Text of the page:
We are trying out a new cycle path. When we participated in the Strawberry Fields Forever event a few weeks ago, one of the unicyclists recommended the path from Santa Cruz to the Wilder Ranch. Yesterday I went online to look for information but it took me quite a while to find out exactly where the route started in Santa Cruz.
On 17, as we crested the summit, the sun was out but we could see a lot of low fog down in the valley. It looked as though we were looking down on an immense lake with woody islands dotted around. The fog became thicker as we went downhill towards Scotts Valley.
After stopping for breakfast in Santa Cruz, we set out to find Chestnut Street. We found it before too long. Now we have to find Mission Street. It’s here we became confused. According to the map I printed yesterday, Mission Street runs parallel to Highway 1 but Highway 1 is Mission Street! We took a left turn and saw signs pointing to a bike path. Ah, that looks promising. Then we came to a cross street which said Mission Street. Maybe somewhere along the way Highway 1 veers away from Mission Street. Who cares, at least we are back on track. We drive to the end of Mission Street to where the bike path begins.
It is cold and foggy and the seats on our bikes are damp. Tom wanted to borrow my leggings. Fat chance of that!
The bike path runs by the side of Highway 1. How many times have we driven along this stretch of road and we never knew there was a bike path there.
From here we cannot see the ocean. To the left are cultivated fields but we know they run down to the ocean. The path is reasonable. Along the way we see are clumps of California Poppies, refusing to open just yet as the day is not warm enough.
Before long we reach Wilder Ranch. It opens at 8 and the time is now 7.55 but we are able to ride round the gate.
The history of the ranch is fascinating. Roundabout 1841 the original adobe house was built by Don Jose Antonio Bolcoff and it was named the Rancho Rufugio. Balcoff was also responsible for starting the dairy. In 1854 Moses A Melder foreclosed on loans and acquired the property. He built a house, now called Meder House, and several barns. In 1871 Delos D Wilder and L K Baldwin formed a partnership and acquired the land. They had the reputation of ‘making the finest butter’. The partnership was dissolved in 1185 and D.D Wilder secured the lower half of the land of roughly 2,330 acres which became the Wilder Ranch. He built a large addition to the ranch house in 1990. Five generations of the Wilder family lived and worked the ranch and in December 1975 the property became a State Park.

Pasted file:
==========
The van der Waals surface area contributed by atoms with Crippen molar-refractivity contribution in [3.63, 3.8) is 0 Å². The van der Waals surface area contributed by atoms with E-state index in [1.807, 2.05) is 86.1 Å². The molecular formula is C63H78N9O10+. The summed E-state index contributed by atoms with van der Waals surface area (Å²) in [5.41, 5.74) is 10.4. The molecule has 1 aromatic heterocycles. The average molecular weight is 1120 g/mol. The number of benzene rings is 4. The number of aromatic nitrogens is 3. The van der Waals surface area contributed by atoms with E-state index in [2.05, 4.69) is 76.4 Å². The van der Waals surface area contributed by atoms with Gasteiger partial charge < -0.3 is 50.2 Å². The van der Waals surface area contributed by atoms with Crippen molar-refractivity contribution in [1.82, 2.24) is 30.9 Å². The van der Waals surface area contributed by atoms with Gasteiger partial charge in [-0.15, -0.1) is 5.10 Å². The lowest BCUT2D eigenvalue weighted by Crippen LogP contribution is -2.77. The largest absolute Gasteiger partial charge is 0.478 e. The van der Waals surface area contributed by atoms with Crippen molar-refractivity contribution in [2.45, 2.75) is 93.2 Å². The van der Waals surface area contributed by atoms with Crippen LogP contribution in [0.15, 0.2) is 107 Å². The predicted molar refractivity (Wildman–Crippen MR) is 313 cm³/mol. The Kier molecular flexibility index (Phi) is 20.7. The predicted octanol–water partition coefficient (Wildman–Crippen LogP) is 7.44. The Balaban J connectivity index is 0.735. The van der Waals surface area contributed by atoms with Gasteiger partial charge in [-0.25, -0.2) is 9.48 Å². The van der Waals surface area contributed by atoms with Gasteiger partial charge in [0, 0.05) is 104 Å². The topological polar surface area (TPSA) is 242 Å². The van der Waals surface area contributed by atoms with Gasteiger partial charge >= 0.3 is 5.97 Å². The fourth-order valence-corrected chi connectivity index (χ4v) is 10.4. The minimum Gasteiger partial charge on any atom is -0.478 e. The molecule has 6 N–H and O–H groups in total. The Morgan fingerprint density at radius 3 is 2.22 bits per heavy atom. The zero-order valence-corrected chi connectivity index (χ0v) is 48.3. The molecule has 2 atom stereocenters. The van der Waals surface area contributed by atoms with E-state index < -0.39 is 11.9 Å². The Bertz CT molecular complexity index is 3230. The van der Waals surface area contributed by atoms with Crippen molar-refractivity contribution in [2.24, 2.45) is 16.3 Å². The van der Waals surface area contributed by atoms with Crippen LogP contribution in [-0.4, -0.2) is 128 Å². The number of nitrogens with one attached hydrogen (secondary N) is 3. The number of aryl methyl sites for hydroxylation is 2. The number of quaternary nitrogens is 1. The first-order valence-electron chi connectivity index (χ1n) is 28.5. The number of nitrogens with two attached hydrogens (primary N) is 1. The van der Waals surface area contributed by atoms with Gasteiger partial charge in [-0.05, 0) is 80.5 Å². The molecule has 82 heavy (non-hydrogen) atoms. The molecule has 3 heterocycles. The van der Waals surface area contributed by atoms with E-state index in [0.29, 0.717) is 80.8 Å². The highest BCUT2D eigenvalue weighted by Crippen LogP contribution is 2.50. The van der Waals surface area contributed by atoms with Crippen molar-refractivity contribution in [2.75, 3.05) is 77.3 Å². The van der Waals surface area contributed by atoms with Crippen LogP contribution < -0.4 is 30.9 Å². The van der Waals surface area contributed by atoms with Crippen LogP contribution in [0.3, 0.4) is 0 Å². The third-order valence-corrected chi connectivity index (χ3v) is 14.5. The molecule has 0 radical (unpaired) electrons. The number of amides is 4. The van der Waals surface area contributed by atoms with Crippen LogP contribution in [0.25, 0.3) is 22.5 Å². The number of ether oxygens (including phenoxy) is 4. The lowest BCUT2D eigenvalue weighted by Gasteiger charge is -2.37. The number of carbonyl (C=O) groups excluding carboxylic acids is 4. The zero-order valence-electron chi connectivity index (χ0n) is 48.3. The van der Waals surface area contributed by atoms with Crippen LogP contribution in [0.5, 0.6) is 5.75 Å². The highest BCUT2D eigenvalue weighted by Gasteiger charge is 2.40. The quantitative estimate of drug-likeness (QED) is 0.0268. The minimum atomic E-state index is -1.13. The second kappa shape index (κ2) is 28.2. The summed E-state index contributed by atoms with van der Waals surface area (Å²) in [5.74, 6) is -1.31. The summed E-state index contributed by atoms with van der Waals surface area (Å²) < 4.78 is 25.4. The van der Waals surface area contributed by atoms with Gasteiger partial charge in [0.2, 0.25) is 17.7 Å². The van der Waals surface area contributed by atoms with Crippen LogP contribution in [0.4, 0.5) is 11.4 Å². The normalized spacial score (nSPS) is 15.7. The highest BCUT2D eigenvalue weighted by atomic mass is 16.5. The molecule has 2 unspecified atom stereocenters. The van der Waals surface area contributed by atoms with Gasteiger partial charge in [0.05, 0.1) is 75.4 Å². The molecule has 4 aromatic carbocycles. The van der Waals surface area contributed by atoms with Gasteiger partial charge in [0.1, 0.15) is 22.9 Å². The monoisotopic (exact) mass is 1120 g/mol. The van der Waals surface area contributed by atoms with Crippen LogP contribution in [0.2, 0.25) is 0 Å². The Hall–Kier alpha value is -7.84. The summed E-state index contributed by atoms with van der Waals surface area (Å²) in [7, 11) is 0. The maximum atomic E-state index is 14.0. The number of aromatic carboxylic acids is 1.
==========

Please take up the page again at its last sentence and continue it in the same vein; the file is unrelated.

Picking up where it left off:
Tom stops to take photos of some of the buildings and four horses in a field. All is quiet except for bursts of bird song. Thre is nobody else around. A ranger turns up in a truck and starts checking and opening buildings and we spot two other visitors. This is a haven for mountain bikers because of the bike paths radiating from Wilder Ranch. To the ocean side there are the easy ones on the buff top but there is a tunnel under Highway 1 which leads to a multitude of trails up to the mountains. All bikers have to dismount and walk through the ranch.
I stand and watch the chickens who are safely caged up. Maybe later in the day they will be allowed to wander free. The ranger parks nerarby and I ask her about the different bike trails. She very kindly gave me a map. We chat for a bit and she recounted a story about the chickens. Early one morning she was nearby when she heard the chickens get excited. She assumed it was because they saw her and thought they were going to be fed, so she ignored them. Later she was devastated to find out that a bobcat had got into the hen house and outside run and had killed all the chickens bar one rooster. The bobcat came back the next night and killed him too.